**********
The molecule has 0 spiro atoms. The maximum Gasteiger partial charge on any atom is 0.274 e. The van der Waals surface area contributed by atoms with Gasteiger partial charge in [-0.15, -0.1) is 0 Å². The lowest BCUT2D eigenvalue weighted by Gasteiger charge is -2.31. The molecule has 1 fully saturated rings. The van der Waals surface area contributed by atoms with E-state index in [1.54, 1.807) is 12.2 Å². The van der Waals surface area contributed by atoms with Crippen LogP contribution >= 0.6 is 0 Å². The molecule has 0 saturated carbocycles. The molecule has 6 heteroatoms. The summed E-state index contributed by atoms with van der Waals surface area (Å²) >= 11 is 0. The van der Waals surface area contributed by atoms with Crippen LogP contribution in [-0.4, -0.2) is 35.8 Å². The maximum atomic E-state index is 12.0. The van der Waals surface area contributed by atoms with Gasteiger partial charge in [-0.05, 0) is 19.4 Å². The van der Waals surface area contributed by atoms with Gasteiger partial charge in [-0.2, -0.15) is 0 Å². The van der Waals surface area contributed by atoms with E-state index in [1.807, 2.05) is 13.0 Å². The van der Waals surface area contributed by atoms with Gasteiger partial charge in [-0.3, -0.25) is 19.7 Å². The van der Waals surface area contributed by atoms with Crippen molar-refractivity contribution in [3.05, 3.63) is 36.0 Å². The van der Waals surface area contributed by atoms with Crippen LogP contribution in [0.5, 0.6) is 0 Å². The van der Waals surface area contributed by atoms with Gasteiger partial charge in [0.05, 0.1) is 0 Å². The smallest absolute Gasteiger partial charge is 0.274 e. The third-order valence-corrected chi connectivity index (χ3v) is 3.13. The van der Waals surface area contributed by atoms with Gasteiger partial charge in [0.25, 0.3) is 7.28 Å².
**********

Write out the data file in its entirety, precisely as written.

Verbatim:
The molecule has 0 spiro atoms. The maximum Gasteiger partial charge on any atom is 0.274 e. The van der Waals surface area contributed by atoms with Gasteiger partial charge in [-0.15, -0.1) is 0 Å². The lowest BCUT2D eigenvalue weighted by Gasteiger charge is -2.31. The molecule has 1 fully saturated rings. The van der Waals surface area contributed by atoms with E-state index in [1.54, 1.807) is 12.2 Å². The van der Waals surface area contributed by atoms with Crippen LogP contribution >= 0.6 is 0 Å². The molecule has 0 saturated carbocycles. The molecule has 6 heteroatoms. The summed E-state index contributed by atoms with van der Waals surface area (Å²) >= 11 is 0. The van der Waals surface area contributed by atoms with Crippen LogP contribution in [-0.4, -0.2) is 35.8 Å². The maximum atomic E-state index is 12.0. The van der Waals surface area contributed by atoms with Gasteiger partial charge in [-0.05, 0) is 19.4 Å². The van der Waals surface area contributed by atoms with Gasteiger partial charge in [-0.2, -0.15) is 0 Å². The van der Waals surface area contributed by atoms with E-state index in [1.807, 2.05) is 13.0 Å². The van der Waals surface area contributed by atoms with Gasteiger partial charge in [-0.3, -0.25) is 19.7 Å². The van der Waals surface area contributed by atoms with Crippen molar-refractivity contribution in [3.05, 3.63) is 36.0 Å². The van der Waals surface area contributed by atoms with Crippen LogP contribution in [0.5, 0.6) is 0 Å². The van der Waals surface area contributed by atoms with Gasteiger partial charge in [0.05, 0.1) is 0 Å². The smallest absolute Gasteiger partial charge is 0.274 e. The third-order valence-corrected chi connectivity index (χ3v) is 3.13. The van der Waals surface area contributed by atoms with Gasteiger partial charge in [0.25, 0.3) is 7.28 Å².